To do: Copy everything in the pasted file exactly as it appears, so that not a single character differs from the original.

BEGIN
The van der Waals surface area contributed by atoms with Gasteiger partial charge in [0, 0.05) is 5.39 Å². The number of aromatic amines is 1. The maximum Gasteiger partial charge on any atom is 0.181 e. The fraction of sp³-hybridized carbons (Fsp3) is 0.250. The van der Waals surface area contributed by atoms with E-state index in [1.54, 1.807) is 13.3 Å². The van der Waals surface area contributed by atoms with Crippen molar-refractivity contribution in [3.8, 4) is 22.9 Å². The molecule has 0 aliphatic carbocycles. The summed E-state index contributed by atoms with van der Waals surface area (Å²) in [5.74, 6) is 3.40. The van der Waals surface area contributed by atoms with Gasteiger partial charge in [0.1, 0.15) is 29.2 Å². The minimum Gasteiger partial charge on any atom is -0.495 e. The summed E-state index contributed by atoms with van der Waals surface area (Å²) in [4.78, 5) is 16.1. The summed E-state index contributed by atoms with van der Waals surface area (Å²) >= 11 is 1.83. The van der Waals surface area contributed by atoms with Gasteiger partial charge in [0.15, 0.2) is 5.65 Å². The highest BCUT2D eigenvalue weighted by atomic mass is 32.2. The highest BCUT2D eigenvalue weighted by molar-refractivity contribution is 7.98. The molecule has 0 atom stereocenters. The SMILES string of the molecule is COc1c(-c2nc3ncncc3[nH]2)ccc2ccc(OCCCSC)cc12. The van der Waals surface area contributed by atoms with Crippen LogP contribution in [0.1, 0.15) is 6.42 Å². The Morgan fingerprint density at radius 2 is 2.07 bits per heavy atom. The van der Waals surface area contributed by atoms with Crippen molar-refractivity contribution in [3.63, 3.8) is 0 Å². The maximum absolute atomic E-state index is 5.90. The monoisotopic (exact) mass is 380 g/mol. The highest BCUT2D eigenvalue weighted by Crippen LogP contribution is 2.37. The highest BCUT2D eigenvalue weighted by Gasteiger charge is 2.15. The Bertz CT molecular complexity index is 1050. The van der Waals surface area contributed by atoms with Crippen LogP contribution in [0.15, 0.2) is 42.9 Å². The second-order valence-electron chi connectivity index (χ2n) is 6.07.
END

The van der Waals surface area contributed by atoms with Gasteiger partial charge in [0, 0.05) is 5.39 Å². The number of aromatic amines is 1. The maximum Gasteiger partial charge on any atom is 0.181 e. The fraction of sp³-hybridized carbons (Fsp3) is 0.250. The van der Waals surface area contributed by atoms with E-state index in [1.54, 1.807) is 13.3 Å². The van der Waals surface area contributed by atoms with Crippen molar-refractivity contribution in [3.8, 4) is 22.9 Å². The molecule has 0 aliphatic carbocycles. The summed E-state index contributed by atoms with van der Waals surface area (Å²) in [5.74, 6) is 3.40. The van der Waals surface area contributed by atoms with Gasteiger partial charge in [0.1, 0.15) is 29.2 Å². The minimum Gasteiger partial charge on any atom is -0.495 e. The summed E-state index contributed by atoms with van der Waals surface area (Å²) in [4.78, 5) is 16.1. The summed E-state index contributed by atoms with van der Waals surface area (Å²) >= 11 is 1.83. The van der Waals surface area contributed by atoms with Gasteiger partial charge in [0.15, 0.2) is 5.65 Å². The highest BCUT2D eigenvalue weighted by atomic mass is 32.2. The highest BCUT2D eigenvalue weighted by molar-refractivity contribution is 7.98. The molecule has 0 atom stereocenters. The SMILES string of the molecule is COc1c(-c2nc3ncncc3[nH]2)ccc2ccc(OCCCSC)cc12. The van der Waals surface area contributed by atoms with Crippen LogP contribution in [0.1, 0.15) is 6.42 Å². The Morgan fingerprint density at radius 2 is 2.07 bits per heavy atom. The van der Waals surface area contributed by atoms with Crippen molar-refractivity contribution in [3.63, 3.8) is 0 Å². The maximum absolute atomic E-state index is 5.90. The monoisotopic (exact) mass is 380 g/mol. The highest BCUT2D eigenvalue weighted by Crippen LogP contribution is 2.37. The highest BCUT2D eigenvalue weighted by Gasteiger charge is 2.15. The Bertz CT molecular complexity index is 1050. The van der Waals surface area contributed by atoms with Crippen LogP contribution in [0.15, 0.2) is 42.9 Å². The second-order valence-electron chi connectivity index (χ2n) is 6.07.